Gorgeous Gardens Around the Globe

Who doesn't love flowers and green fields? From China to the United States — and everywhere in between — take in some fresh, fragrant air at the world’s greatest gardens.
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Villa Rufolo Garden

The Italians are perhaps best known for their discerning taste. Nowhere is this more apparent than in the historic gardens of Villa Rufolo. Lavish blossoms meander through an ancient Italian villa in a garden made for royalty. The view of the surrounding countryside gives even the most enamored garden-lovers pause.

Dubai Miracle Garden

It should come as no surprise that the world’s largest natural flower garden is located in the decadent desert landscape of Dubai. Here at the Dubai Miracle Garden, 45 million flowers blossom into dazzling topiary displays, towering pyramids and intricate, fragrant walkways. 


Stourhead epitomizes the 18th-century English garden style, which celebrated nature for itself and faithfully attempted to reproduce it, even in landscape form. The gardens and accompanying buildings are on the edge of a misshapen lake, and walking the lake path in either direction will give the visitor unforgettable views of beautiful forgeries of ruined Roman villas and Chinese pagodas ringed by towering trees.

Butchart Gardens

A popular day trip from nearby Victoria, Vancouver Island’s most famous gardens are much more than flora and fauna. The Gardens, open year-round except for Christmas Day, attract more than 1 million visitors each year, and it’s easy to see why.

The Boboli Gardens

One of the world’s most enchanting open-air museums, the Boboli Gardens in Florence, Italy, have long been admired as a natural escape in this bustling city. Dating back nearly 600 years, the gardens are filled with centuries-old oak trees, murmuring fountains and beautiful sculptures.

Keukenhof Gardens

Seeing the beauty of the tulip gardens at Keukenhof Gardens makes it easy to understand how these lovely flowers induced a worldwide craze. The second largest flower garden in the world (behind Dubai's Miracle Garden) the garden boasts 7 million bulbs in the spring spring and 800 varieties of tulips.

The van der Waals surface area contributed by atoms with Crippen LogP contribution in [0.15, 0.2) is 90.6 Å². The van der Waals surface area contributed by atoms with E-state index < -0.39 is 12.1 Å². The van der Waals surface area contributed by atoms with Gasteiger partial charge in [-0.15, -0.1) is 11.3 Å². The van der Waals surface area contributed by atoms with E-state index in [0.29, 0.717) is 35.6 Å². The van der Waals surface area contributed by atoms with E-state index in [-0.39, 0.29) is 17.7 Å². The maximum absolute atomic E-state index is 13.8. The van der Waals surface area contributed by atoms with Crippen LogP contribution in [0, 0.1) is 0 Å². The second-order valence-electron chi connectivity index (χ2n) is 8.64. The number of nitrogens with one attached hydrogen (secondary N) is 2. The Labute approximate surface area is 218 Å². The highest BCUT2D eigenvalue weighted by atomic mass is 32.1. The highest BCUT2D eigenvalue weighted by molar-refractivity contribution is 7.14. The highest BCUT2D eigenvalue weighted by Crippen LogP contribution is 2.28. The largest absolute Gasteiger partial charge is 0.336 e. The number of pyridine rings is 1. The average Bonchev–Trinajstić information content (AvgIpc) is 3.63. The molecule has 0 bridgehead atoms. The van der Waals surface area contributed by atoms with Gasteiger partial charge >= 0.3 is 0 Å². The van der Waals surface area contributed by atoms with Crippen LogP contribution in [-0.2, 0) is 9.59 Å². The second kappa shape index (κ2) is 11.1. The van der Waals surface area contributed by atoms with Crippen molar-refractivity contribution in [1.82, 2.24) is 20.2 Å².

Garden of the Gods

Don't expect rows of manicured perennials at Garden of the Gods Park, a registered National Natural Landmark near Colorado Springs. Here, 300 red-hued towers of limestone soar into the sky, redefining the pine-plentiful mountain landscape.

Les Jardins de Marqueyssac

Opened to the public in 1997 and listed as a National Historic Monument, Marqueyssac is the most visited garden in Périgord region. Delight in the 150,000 meticulously hand-pruned boxwood shrubs that encase delightful pathways and whimsical staircases.

Gardens by the Bay

Located in downtown Singapore’s new Marina Bay, Gardens by the Bay is filled with botanical wonders from every continent (except, not surprisingly, Antarctica). The gardens' 2 conservatories, the Flower Dome and Cloud Forest, house more than 500,000 mesmerizing horticultural attractions.

Garden of Versailles

Louis the XIV so loved his orange trees that the l‘orangerie greenhouse was built even before his grand Palace of Versailles. In the warmer months, his beloved fruit trees were placed outside in their boxes to line the green spiraling lawn called the parterre de l’orangerie, one of the geometrical, manicured gardens that were in Vogue in France during the 1600s.